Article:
An accountant was hired as controller of a company only to discover that funds had been misappropriated by company officers several years before. The three previous controllers, each of whom had stayed only about six months, had bailed out while they could. This controller unfortunately was still around when federal investigations began and his reputation was tarnished, although he had nothing to do with the scandal. Existing or potential problems might be takeovers or mergers, bankruptcy, scandals waiting to be discovered, old outdated products that will soon lead to decreased sales, union problems, or a lawsuit which could ruin the company.
Find out everything you can about a company’s products. Annual reports are one of the best sources because they generally describe each subsidiary’s products and also show pictures. By researching the products you can determine your interest. Can you relate to the product or services? Do you believe they have value?
Knowing both the profits and sales volume of a company can be very enlightening. Annual reports and articles you find about the organization at your library through resources such as Factiva, eLibrary, and ProQuest, will give you the answers. A highly profitable company can afford to take risks and try new things. A company which has lost money for several years has probably retrenched and cares more about survival than its employees.
Progressive firms are trying new things. If you have a hard time adapting to change, stay away from them. Progressive firms are at the forefront of hiring and promoting women and minorities, improving pollution controls, contributing some of their profits for the betterment of their community, demonstrating concern for employees, and trying new management techniques that show promise.
All national companies relocate personnel from time to time, but they have varying policies. With some you can refuse one or more relocations with no stigma. At others, turning down a relocation may mean no hope for future promotions. It can also mean termination or making life so miserable for you that you’ll quietly find another job and move on. You’ll want to know how soon a relocation might occur, how frequently they may occur, and where you might be sent. Most relocations involve promotions, but not all. You also need to know what you can expect from your employer. Will they make it worthwhile?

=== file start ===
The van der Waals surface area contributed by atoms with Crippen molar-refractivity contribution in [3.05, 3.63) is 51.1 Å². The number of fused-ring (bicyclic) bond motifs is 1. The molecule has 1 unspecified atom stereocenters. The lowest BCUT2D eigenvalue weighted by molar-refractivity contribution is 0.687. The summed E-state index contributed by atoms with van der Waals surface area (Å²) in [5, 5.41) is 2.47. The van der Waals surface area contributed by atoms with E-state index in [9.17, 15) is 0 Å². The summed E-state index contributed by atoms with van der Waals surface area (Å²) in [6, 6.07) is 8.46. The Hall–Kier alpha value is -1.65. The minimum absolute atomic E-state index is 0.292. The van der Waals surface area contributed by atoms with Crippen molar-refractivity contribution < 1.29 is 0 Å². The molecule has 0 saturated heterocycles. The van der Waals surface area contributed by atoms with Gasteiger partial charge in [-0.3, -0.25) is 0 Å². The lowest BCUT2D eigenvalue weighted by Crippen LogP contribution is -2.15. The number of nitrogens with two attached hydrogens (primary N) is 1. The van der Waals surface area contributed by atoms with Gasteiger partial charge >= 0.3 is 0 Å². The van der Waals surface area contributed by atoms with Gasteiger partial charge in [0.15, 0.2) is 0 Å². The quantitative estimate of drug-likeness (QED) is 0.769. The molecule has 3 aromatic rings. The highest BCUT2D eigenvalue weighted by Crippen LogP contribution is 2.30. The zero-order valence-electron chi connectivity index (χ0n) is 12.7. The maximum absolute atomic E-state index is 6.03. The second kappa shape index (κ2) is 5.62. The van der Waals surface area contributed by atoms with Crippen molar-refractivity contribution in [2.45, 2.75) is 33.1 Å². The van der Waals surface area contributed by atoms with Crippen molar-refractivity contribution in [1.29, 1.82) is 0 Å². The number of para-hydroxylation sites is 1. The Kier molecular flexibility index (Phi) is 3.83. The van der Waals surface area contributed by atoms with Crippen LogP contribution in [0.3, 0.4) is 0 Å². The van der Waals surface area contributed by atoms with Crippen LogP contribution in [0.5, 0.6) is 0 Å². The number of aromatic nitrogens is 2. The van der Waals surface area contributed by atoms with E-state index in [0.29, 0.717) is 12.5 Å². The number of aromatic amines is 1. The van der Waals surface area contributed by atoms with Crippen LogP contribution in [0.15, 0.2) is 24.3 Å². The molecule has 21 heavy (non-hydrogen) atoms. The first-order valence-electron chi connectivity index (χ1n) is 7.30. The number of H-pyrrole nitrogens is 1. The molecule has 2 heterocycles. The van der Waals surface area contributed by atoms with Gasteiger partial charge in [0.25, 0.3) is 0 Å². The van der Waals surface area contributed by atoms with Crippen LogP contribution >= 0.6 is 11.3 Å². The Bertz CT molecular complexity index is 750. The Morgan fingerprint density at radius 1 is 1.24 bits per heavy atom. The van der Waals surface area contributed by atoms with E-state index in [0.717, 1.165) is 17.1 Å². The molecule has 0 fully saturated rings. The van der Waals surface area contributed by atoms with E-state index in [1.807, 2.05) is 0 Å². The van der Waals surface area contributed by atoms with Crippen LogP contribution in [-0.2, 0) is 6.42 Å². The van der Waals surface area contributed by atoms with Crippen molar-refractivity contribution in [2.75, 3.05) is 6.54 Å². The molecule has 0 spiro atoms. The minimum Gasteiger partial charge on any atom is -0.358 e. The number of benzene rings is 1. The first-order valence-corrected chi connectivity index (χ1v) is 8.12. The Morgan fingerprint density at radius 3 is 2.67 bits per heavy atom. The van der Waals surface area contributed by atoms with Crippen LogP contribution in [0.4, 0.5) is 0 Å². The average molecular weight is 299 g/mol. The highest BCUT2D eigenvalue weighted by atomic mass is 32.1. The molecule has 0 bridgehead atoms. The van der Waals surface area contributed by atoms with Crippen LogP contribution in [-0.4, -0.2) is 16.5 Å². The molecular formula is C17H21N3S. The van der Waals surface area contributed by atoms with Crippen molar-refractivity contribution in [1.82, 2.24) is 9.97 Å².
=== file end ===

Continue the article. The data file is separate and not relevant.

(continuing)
If it’s a promotion you should not only receive a raise but also an increased standard of living. When moving from Biloxi, Mississippi to New York, the difference in the cost of living is tremendous. More than one executive has found that the same house he just sold for $900,000 costs $1,500,000 in the new city. Find out what the company will do if you can’t sell your home. The progressive firms will buy it from you at a fair market value and then sell it themselves.
Learn as much as you can about relocation without having to ask your interviewer. Invariably this requires inside information. Until you’ve been offered the job, don’t ask about relocation. Most employers will explain their policy, but if not, you definitely need to know before accepting the position.
Every organization has a reputation. Local companies have local reputations and national companies have national reputations. Consumer product companies have reputations based primarily on their products. Even companies you’ve never heard of have reputations. Your best source of information is insiders. For feature articles use a search engine or through your local library, use resources such as Electric Library, Factiva, and others.
What percentage of sales is being plowed back into R&D? Money alone won’t create new discoveries and new technologies, but it sure helps. Several years ago a cartoon showed a board of directors meeting, with the chairman pointing to a chart indicating a steady decline in sales and saying, “I don’t understand it, we make the best buggy whip in the country.” Only companies with a vision will invest a high percentage of their sales dollars into R&D. A shortsighted president, or one who doesn’t expect to be around long, will concentrate on the short-term profit picture to the detriment of future profitability. Learn where the company you’re researching stands compared to others in the same industry.